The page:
Spitsberg is a product design studio recently founded by Jeroen van Leur and Thijmen van der Steen.
The name is reminiscent of Spitsbergen, an Arctic island named by its discoverer, the Dutch explorer Willem Barentz. In Dutch it means ‘pointed mountains’.
After weathering the first real cold of the season, my colleague and me are welcomed into a corner studio on the first floor of a creative village built inside an old shipyard in Amsterdam. Looking out of the window, we see an industrial landscape of scraps, old rails and a Nissan old-timer (with the Spitsberg logo on it).
Standing there, it’s as if you’re on top of a mountain but with a roof over your head. The elevated view from this small hilltop, this ‘spitse berg’, is intimate and spacious all in one. Is it a coincidence these qualities are easily discerned in Spitsberg designs? We would certainly think not.
A good way to go about it
This studio is where the idea for Spitsberg first arose. Jeroen and Thijmen started out sharing the office space, working on individual projects alongside each other. But as time progressed the designers couldn’t help but bouncing ideas off of one another. ‘At a certain point we realised we were constantly asking each other for advice.’
Thijmen remarks how this turned out to be an ideal turn of events: ‘You really get to know each other’s working habits and that is a good way to go about it.’
Our differences are complementary
When asked about differences and similarities in designing processes, it seems Jeroen and Thijmen found a unique equilibrium of conceptual and technical expertise. They have very different starting points, informed by distinctive backgrounds. ‘We end up with the same product, but approach it differently.’
Jeroen: Design originates from a certain lack in my own life, from a direct encounter that makes me want to change something in my environment. That’s also how the Woodstock Wardrobe came to be. And I feel comfortable around products that have a solid technical component. That is where I come from; from industrial design.
Thijmen: I think I start from a different perspective. I don’t start from a need, but from what I see. My background required me to strip down form and material, bringing the elegance of elementary ideas to the fore. Our differences are complementary. Take for instance an appliance I used for the creation of the Floating Light and Resting Light. I ended up gluing the gauze onto a thin wooden circle. That is an application Jeroen sees as a challenge, a problem begging for an elegant solution. Jeroen’s idea of simplicity sharpens my conceptual way of working.
Talk about killing your darlings
After deciding to merge practices under the name Spitsberg, both designers had to evaluate their individual projects. A process of assembling and disassembling of collections occurred. To put it bluntly: Ships were burned, darlings were killed. Jeroen: ‘Talk about killing your darlings…if there’s something I’ve learned from Thijmen it’s that nothing I’ve designed is safe. Every model, every former product is under scrutiny and up for debate. But that’s really good though!’
It’s something Thijmen adapted from his education at Design Academy Eindhoven, it informs the aesthetic of Spitsberg as well. What remains is an aesthetic signature that you could call minimalist, but words such as simplicity, balance and clarity are more appropriate in this case. Thijmen: ‘I like to work ‘light’. For instance, I think it’s important to minimalise the use of a variety of materials within one design. It’s satisfying when something feels light to the touch somehow, aerated. It’s about working out something in a lightweight silhouette and still getting the same, functional result.’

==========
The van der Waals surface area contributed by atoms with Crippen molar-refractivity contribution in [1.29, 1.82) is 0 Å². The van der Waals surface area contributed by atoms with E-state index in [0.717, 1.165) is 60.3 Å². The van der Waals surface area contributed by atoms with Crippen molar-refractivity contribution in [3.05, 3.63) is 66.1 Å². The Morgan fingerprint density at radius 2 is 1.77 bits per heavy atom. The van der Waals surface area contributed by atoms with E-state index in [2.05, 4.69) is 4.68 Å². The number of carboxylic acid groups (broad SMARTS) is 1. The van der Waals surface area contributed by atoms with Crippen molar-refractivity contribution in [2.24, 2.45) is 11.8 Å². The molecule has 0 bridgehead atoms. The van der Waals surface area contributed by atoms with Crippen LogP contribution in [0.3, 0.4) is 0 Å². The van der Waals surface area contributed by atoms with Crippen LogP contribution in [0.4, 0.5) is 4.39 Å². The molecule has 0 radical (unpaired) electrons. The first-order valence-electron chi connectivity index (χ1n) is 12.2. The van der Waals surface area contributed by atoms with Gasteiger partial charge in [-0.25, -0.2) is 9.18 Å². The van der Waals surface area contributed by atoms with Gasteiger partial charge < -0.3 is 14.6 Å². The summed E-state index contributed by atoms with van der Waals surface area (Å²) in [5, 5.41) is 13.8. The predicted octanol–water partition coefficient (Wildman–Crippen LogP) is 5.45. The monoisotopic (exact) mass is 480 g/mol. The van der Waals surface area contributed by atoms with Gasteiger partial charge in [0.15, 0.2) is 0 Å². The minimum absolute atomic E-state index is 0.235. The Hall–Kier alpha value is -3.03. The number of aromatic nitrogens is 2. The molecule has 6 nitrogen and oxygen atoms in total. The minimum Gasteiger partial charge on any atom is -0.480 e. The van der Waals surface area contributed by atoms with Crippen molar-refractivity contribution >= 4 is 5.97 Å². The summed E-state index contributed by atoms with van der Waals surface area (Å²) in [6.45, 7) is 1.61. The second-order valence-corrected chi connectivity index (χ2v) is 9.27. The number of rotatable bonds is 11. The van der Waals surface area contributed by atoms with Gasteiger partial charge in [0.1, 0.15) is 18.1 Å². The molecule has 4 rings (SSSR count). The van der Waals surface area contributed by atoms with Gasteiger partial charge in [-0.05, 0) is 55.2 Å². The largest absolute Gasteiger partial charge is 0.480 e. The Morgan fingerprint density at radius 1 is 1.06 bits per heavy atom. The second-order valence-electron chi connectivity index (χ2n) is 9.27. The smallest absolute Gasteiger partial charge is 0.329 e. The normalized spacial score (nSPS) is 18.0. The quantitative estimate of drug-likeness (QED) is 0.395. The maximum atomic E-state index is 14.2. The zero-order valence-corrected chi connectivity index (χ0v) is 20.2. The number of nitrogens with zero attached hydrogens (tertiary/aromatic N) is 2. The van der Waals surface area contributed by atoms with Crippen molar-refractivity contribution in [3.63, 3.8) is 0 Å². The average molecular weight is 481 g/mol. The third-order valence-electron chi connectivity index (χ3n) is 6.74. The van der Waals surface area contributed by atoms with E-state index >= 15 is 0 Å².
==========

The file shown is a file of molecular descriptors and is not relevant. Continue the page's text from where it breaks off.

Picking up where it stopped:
We both feel attracted to the word archetype
Jeroen notes how they are attracted to the word archetype. Both because of its meaning and the way it sounds. The word expresses a desire to strip something down, but not necessarily to the bone. Instead, the word gives voice to a search for the baseline, the original form of a product.
It’s true, whether it concerns a lamp, wardrobe, a display for vinyl, or a chair, they are all thought through from beginning to end. They are paired down, but not stark or stern. Made in close collaboration with Dutch manufacturers and suppliers, assembled in their own studio, their work is genuinely inviting. There is an inherent proximity, an intimate atmosphere to it.
We strive to offer a space where you can slow down.
It’s just as refreshing to see their work as to hear them talk about it. The clarity apparent in their design shines through when I ask whether they have an agenda, whether they aim for a certain effect. The answer was an unequivocal yes. Thijmen: Tranquility. That is what speaks in our designs, at least that’s what people tell us. They have a calming effect. We’re after creating well balanced, composed environments where people can slow down.
Jeroen: I imagine you come home after a hectic working day in an environment that’s comfortable. Where there’s no TV but where you put on a record, read a good book in a comfortable chair with good lighting. A place where you can live. Without screens preferably. I think our products can add to that.
Spitsberg is a brand new collective that already feels familiar and well rounded. The products they create make us (re)consider the relation we have to the things that surround us. We enjoyed sharing in their elevated, clear mood.
Text: Suzanne Knip-Mooij
Photography: Spitsberg & Jet Sennema